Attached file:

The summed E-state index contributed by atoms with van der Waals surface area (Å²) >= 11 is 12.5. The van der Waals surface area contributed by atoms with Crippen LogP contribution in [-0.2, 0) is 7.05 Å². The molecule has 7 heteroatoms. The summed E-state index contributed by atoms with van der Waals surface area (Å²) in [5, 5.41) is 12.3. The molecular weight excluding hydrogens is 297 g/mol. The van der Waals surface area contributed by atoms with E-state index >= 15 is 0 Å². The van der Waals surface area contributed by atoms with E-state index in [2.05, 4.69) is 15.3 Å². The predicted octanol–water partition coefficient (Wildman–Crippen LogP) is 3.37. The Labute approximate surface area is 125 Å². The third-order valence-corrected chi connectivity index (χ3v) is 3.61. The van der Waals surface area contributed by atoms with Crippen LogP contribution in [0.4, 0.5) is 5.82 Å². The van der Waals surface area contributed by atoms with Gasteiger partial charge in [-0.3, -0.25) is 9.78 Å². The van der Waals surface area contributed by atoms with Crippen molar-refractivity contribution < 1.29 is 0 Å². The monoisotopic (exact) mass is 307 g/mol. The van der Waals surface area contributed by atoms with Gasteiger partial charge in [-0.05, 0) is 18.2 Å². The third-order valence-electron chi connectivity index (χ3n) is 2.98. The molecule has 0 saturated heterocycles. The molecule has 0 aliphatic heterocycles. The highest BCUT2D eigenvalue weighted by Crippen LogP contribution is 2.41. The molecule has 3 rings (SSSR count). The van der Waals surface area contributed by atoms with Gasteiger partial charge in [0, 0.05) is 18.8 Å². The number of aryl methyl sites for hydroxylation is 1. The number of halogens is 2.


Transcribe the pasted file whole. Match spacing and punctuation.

The summed E-state index contributed by atoms with van der Waals surface area (Å²) >= 11 is 12.5. The van der Waals surface area contributed by atoms with Crippen LogP contribution in [-0.2, 0) is 7.05 Å². The molecule has 7 heteroatoms. The summed E-state index contributed by atoms with van der Waals surface area (Å²) in [5, 5.41) is 12.3. The molecular weight excluding hydrogens is 297 g/mol. The van der Waals surface area contributed by atoms with E-state index >= 15 is 0 Å². The van der Waals surface area contributed by atoms with E-state index in [2.05, 4.69) is 15.3 Å². The predicted octanol–water partition coefficient (Wildman–Crippen LogP) is 3.37. The Labute approximate surface area is 125 Å². The third-order valence-corrected chi connectivity index (χ3v) is 3.61. The van der Waals surface area contributed by atoms with Crippen LogP contribution in [0.4, 0.5) is 5.82 Å². The van der Waals surface area contributed by atoms with Gasteiger partial charge in [-0.3, -0.25) is 9.78 Å². The van der Waals surface area contributed by atoms with Crippen molar-refractivity contribution < 1.29 is 0 Å². The monoisotopic (exact) mass is 307 g/mol. The van der Waals surface area contributed by atoms with Gasteiger partial charge in [-0.05, 0) is 18.2 Å². The third-order valence-electron chi connectivity index (χ3n) is 2.98. The molecule has 0 saturated heterocycles. The molecule has 0 aliphatic heterocycles. The highest BCUT2D eigenvalue weighted by Crippen LogP contribution is 2.41. The molecule has 3 rings (SSSR count). The van der Waals surface area contributed by atoms with Gasteiger partial charge in [0, 0.05) is 18.8 Å². The number of aryl methyl sites for hydroxylation is 1. The number of halogens is 2.